Also, I didn't get out to Iraq in 2007 until May, on the first trip I did for this book. It was only then, five months into the surge, when I got on the ground there, that I sensed how different the American leadership was from earlier on. Everybody, and I mean everybody, in the U.S. military, was talking about counterinsurgency, and making protecting the Iraqi population their top priority. That was a huge change from earlier on in the war, when different units seemed pretty much to do their own thing--one outfit would be drinking tea with the sheikhs, another was banging heads.
The new candor and understanding in the Americans was striking. One that May 2007 trip, I went into Green Zone and got from David Kilcullen a really thorough and insightful briefing into the state of play in the streets of Baghdad. That was a big change from earlier on, when officials inside the Zone had no idea what was happening out there. I remember also one general, David Fastabend, an advisor to Petraeus, beginning a conversation then by saying, "We have done some stupid shit" in Iraq. There clearly was a new gang in town.
Amazon.com: And many of the people who had been put in charge, Gen. Petraeus first among them, were well known to readers of Fiasco as advocates for counterinsurgency. But one who wasn't turns out to be one of the crucial figures in your story: Gen. Ray Odierno, who early in the war was one of the ones banging heads. By the time 2007 rolls around, he's Petraeus's top commander in Iraq and he's a changed leader. What happened to him?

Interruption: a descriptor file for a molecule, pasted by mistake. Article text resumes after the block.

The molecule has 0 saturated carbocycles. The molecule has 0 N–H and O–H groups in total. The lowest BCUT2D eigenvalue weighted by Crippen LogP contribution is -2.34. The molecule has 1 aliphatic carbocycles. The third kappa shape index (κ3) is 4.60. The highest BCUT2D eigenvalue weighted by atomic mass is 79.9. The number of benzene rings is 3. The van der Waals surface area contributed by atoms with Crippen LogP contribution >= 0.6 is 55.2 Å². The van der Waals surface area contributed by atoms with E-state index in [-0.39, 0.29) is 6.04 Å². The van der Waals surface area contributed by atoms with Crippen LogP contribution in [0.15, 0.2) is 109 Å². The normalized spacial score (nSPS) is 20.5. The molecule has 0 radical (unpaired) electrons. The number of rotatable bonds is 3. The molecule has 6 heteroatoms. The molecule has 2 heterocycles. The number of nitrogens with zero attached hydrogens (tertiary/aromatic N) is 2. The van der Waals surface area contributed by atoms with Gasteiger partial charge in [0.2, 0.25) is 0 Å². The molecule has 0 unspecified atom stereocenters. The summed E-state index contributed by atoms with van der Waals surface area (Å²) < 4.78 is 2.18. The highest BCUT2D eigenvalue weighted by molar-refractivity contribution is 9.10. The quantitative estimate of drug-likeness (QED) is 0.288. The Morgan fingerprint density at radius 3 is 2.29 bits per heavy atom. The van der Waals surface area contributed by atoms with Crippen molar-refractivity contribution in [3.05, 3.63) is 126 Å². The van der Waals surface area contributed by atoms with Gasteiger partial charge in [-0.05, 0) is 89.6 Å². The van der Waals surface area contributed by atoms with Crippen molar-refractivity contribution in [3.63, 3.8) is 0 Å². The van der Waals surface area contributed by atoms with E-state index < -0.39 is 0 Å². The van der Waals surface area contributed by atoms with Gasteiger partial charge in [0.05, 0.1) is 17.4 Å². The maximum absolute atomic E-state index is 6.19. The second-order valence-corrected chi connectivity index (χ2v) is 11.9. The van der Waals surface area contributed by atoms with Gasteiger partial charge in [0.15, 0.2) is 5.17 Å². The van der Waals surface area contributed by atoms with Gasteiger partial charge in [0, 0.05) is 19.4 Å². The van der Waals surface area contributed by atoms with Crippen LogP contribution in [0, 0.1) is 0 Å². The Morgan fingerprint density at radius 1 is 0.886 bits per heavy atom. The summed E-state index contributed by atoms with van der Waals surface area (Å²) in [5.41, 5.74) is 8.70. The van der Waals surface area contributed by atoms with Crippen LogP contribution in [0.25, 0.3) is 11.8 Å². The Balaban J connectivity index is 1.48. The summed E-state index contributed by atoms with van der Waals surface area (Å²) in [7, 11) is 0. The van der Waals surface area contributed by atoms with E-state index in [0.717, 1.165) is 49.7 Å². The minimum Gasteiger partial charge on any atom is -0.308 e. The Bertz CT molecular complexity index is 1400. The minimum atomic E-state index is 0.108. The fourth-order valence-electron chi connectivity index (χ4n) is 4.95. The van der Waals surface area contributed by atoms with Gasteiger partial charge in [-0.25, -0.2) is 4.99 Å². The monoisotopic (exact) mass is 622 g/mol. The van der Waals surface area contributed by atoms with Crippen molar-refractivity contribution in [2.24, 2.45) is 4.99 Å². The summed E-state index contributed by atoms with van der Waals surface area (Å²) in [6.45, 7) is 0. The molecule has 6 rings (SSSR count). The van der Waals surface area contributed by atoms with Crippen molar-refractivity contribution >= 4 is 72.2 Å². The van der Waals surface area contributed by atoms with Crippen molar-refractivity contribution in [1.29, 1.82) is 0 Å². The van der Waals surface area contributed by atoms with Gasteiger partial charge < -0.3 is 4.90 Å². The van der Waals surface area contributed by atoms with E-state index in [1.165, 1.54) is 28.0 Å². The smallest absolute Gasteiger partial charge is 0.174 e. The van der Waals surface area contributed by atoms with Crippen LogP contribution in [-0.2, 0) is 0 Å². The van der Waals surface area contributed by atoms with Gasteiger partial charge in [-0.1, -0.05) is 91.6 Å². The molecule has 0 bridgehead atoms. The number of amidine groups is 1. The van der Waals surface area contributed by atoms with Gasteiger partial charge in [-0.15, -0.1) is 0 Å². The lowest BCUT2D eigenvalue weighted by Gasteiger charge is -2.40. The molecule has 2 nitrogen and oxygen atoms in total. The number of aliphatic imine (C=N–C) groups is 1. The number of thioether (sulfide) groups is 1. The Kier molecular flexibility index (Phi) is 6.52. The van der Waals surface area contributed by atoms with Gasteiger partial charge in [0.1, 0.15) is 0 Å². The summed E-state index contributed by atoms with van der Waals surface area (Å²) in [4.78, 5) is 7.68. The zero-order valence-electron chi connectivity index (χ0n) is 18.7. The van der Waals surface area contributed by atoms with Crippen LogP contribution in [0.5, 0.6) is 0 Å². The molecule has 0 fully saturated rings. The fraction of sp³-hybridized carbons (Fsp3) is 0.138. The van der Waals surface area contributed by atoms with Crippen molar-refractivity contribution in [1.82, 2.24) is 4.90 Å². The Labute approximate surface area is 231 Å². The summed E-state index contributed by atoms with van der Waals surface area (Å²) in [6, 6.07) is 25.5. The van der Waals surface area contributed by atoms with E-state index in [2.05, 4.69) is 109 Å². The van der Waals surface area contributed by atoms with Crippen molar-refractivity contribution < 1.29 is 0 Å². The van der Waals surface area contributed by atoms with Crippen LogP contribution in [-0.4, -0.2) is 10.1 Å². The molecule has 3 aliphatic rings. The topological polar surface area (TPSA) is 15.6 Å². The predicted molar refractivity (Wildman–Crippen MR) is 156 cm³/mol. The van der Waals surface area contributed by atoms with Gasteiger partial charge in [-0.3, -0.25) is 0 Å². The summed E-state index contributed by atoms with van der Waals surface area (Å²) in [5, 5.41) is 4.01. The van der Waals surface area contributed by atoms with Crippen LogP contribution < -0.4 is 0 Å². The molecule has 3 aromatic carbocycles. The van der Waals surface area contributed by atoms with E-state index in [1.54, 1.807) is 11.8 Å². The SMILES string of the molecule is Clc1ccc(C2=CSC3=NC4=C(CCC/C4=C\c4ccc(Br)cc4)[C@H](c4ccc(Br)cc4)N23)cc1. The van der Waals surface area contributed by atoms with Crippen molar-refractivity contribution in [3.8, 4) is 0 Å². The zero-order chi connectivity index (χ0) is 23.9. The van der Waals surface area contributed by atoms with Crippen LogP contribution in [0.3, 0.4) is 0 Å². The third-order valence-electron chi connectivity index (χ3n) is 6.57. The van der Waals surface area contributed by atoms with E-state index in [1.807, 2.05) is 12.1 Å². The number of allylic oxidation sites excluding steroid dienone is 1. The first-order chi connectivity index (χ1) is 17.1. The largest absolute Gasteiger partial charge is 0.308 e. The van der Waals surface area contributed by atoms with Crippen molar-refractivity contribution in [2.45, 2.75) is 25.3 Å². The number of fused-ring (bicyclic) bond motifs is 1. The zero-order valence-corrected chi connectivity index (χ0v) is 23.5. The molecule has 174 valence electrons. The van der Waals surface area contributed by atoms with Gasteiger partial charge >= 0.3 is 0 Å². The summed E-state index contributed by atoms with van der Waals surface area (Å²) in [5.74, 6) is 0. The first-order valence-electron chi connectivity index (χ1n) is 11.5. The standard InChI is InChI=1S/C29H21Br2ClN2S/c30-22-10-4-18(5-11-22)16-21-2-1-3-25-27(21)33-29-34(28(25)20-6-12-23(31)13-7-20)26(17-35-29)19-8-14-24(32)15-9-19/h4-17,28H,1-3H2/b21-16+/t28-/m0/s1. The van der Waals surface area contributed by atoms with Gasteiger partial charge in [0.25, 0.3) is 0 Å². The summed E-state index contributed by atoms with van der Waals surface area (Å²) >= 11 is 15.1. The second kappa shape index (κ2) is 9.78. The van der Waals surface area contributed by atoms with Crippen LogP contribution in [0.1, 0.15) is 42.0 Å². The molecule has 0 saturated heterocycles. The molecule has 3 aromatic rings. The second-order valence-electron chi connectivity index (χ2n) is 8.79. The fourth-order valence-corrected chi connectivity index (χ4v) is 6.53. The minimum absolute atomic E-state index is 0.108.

Ricks: The change in General Odierno is one I wrestled with throughout the reporting of this book. He seemed so different, so in sync with Petraeus on the counterinsurgency plan. And he was of almost no help in figuring it out. "General Odierno, you strike me as so changed from the guy I wrote about in Fiasco. I can't figure out how that happened." "Hey Tom: Your problem, not mine."
I think two major things happened to him between 2004, the end of his first tour in Iraq, and the end of 2006, when he came back for his second tour. First, his son was badly wounded in Baghdad, losing an arm to an RPG. Second, when he came back to Baghdad, he saw that the place was falling apart, and that the war could be lost on his watch. That has a way of concentrating the mind.
What he did then was kind of astonishing: He went around his bosses and basically cooked up the surge. He was the only officer in the chain of command who was for it. (Petraeus also was for it, but he hadn't yet arrived in Iraq.) I think he showed genuine moral courage in what he did. It was a huge risk, going against all his bosses. As I say in the book, he was the natural father of the surge, and Petraeus was the adoptive father. I have no problem saying that General Odierno is one of the heroes of this book.
Amazon.com: While we're talking about the surge, there's one basic thing to clarify: despite the name, as you say, "the surge was more about how to use troops than it was about the number of them." What did the new counterinsurgency tactics translate into on the ground, and why do you think they worked to the extent they did?
Ricks: This is a hugely important question, so I want to take some time on it.